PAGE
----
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Ethnic Relations : Tempers Flaring in Transylvanian City : Romanians and Hungarians are reviving their ancient feud over the territory.

October 27, 1992|CAROL J. WILLIAMS | TIMES STAFF WRITER

CLUJ, Romania — When Erno Jakab tried to launch a private cable television service earlier this year, the city fathers of this crumbling Transylvanian stronghold summarily vetoed his plans because the offerings included MTV.

Romanian nationalists who have come to power under Mayor Gheorghe Funar thought the initials stood for Magyar Television, the state broadcasting network in neighboring Hungary.

It took Jakab, an ethnic Hungarian, three months to convince authorities that the rock video channel had nothing to do with the country that ruled Transylvania until World War I.

"But is it so unimaginable that in a region where one-fourth of the people speak Hungarian that some programming in that language might find a market in the future?" asks Jakab, a bearded young entrepreneur startled by the nationalist tempest swirling around him. "I'm convinced the market is already there, but in this current environment of hysteria I wouldn't dare suggest it."

Since Funar was elected mayor of Cluj in March, Hungarian-language advertisements and posters have been banned in the city. Bilingual street signs have been removed and fines levied on merchants who conduct commerce in both languages.

Romanians who advocate cultural autonomy for ethnic Hungarians are being branded as traitors, and political moderates of all backgrounds say they fear association with anything Hungarian. One Romanian scientist was even denounced by pro-regime newspapers for taking part in a Hungarian folk dance with his wife.

A land renowned for its violent history as well as its vampire legend, Transylvania has been swept by a sudden outbreak of nationalism that raises the specter of another officially provoked bloodletting like the one raging in what remains of Yugoslavia.

The repression so far has been limited mostly to curbs on the complex Hungarian language, but those measures have ripped deeply into the intricate social fabric. Language has been the club with which Romanians and Hungarians have bludgeoned each other for centuries. Each time the coveted region changed hands as the spoils of war, the victors sought to impose their tongue as a means of culturally shackling the vanquished.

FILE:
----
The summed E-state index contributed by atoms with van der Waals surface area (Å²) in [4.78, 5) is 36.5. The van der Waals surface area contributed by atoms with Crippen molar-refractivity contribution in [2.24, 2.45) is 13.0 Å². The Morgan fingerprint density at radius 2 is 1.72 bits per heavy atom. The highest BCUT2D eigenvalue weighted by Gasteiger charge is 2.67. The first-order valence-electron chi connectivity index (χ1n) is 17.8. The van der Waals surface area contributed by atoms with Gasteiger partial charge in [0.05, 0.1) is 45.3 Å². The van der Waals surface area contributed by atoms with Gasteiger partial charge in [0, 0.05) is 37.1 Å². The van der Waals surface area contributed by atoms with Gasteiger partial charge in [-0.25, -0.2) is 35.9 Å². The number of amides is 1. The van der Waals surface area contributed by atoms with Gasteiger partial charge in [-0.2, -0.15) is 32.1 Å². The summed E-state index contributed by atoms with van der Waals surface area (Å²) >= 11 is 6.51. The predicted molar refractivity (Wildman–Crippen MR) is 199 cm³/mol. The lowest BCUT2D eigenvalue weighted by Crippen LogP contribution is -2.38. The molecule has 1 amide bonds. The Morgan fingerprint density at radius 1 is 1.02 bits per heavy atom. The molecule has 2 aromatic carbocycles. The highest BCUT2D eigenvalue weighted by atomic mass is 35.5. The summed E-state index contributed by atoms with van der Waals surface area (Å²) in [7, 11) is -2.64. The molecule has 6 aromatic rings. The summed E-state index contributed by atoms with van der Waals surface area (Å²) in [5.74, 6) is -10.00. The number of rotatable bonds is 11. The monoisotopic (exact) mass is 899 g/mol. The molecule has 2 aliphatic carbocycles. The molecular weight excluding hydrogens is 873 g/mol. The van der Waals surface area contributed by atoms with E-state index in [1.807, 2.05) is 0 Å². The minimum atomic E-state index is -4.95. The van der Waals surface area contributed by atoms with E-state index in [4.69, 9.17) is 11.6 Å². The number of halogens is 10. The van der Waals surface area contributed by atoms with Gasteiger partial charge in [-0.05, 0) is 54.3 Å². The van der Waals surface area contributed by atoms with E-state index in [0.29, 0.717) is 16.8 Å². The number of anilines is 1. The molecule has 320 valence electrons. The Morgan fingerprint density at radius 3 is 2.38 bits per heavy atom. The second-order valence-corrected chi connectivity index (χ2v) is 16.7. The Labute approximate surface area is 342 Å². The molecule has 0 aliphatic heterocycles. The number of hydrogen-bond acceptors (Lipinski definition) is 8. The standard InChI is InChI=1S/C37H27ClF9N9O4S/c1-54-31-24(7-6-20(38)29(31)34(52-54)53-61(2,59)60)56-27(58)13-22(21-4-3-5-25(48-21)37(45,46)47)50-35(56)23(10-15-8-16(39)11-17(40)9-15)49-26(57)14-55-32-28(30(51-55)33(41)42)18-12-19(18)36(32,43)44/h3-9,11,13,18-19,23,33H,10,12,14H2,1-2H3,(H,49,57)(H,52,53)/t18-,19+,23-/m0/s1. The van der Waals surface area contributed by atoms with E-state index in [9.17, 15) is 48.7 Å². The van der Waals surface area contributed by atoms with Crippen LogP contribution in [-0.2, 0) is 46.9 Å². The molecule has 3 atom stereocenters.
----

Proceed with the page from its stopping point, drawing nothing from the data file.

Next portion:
Funar and nationalist instigators from the feared Vatra Romanescu society have rekindled ethnic passions here by suggesting that Hungary is seeking once again to recover the vast Transylvanian region, where 7 million people live. Hungary vehemently denies designs on its former possession, but the claims are undermined by influential Budapest politicians openly nostalgic for the lost grandeur of the Austro-Hungarian Empire and the days when this city was the provincial capital called Kolozsvar.

Some Budapest newspapers have recently taken to using Cluj's Hungarian name, and a deputy leader of the ruling party in Hungary, nationalist writer Istvan Csurka, only last month called for restoration of Hungarian "living space," a cryptic reference to the territories lost under the 1920 Treaty of Trianon.

Intellectuals, who make up a fair proportion of this university city, say they cannot imagine a return to the times when Romanians and Hungarians fought each other. They point out with pride that only two lives have been lost in inter-ethnic violence in the region since the overthrow and execution of dictator Nicolae Ceausescu nearly three years ago.

But the Cluj leadership's first steps toward crushing Hungarian culture and ethnic tolerance eerily retrace the path that led Serbs and Croats to savage bloodletting in the former Yugoslav federation. And in Romania, which suffered one of the harshest dictatorships of the Communist era, creation of an ethnic scapegoat could appeal to the bewildered Romanian majority aching for someone to blame for their poverty and hardship.

"These extremists will look for ways to raise tensions, because this is the only way to justify their presence on the political stage," said Octavian Buracu, a Romanian geologist and pro-democracy activist. "If the perceived danger from Hungarians disappears, these parties have no reason for being."

Elections held last month disclosed a troubling rise in nationalist sentiment and strengthened the hand of extremist forces. Funar's National Unity Party and the reactionary Greater Romania Party won about 14% of the vote and are expected to be included in the new Bucharest government still being formed. Funar has demanded the Interior Ministry portfolio for his party, which would give it control of security forces and police.

One of six presidential candidates, Funar ran on the single-issue platform of his claimed "Hungarian threat" and was expected to draw little support outside the Transylvanian region. Despite the crowded field and the broad appeal of populist President Ion Iliescu, Funar garnered nearly 12% of the national vote.

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